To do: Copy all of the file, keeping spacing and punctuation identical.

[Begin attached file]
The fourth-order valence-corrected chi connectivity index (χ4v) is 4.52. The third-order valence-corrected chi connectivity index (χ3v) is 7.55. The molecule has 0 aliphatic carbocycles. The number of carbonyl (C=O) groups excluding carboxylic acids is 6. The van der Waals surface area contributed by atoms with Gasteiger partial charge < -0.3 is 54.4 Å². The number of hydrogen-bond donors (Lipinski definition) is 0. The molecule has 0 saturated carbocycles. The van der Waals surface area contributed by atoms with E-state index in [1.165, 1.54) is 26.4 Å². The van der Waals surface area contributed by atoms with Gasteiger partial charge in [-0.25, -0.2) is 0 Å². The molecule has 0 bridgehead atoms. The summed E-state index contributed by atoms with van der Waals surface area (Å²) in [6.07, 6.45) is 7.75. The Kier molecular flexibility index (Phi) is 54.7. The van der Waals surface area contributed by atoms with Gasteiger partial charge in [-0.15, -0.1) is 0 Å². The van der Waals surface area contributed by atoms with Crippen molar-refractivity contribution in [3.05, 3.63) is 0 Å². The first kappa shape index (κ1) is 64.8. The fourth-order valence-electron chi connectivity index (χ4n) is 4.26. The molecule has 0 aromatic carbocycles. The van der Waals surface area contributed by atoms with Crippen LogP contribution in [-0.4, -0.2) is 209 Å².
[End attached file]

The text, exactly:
The fourth-order valence-corrected chi connectivity index (χ4v) is 4.52. The third-order valence-corrected chi connectivity index (χ3v) is 7.55. The molecule has 0 aliphatic carbocycles. The number of carbonyl (C=O) groups excluding carboxylic acids is 6. The van der Waals surface area contributed by atoms with Gasteiger partial charge < -0.3 is 54.4 Å². The number of hydrogen-bond donors (Lipinski definition) is 0. The molecule has 0 saturated carbocycles. The van der Waals surface area contributed by atoms with E-state index in [1.165, 1.54) is 26.4 Å². The van der Waals surface area contributed by atoms with Gasteiger partial charge in [-0.25, -0.2) is 0 Å². The molecule has 0 bridgehead atoms. The summed E-state index contributed by atoms with van der Waals surface area (Å²) in [6.07, 6.45) is 7.75. The Kier molecular flexibility index (Phi) is 54.7. The van der Waals surface area contributed by atoms with Gasteiger partial charge in [-0.15, -0.1) is 0 Å². The van der Waals surface area contributed by atoms with Crippen molar-refractivity contribution in [3.05, 3.63) is 0 Å². The first kappa shape index (κ1) is 64.8. The fourth-order valence-electron chi connectivity index (χ4n) is 4.26. The molecule has 0 aromatic carbocycles. The van der Waals surface area contributed by atoms with Crippen LogP contribution in [-0.4, -0.2) is 209 Å².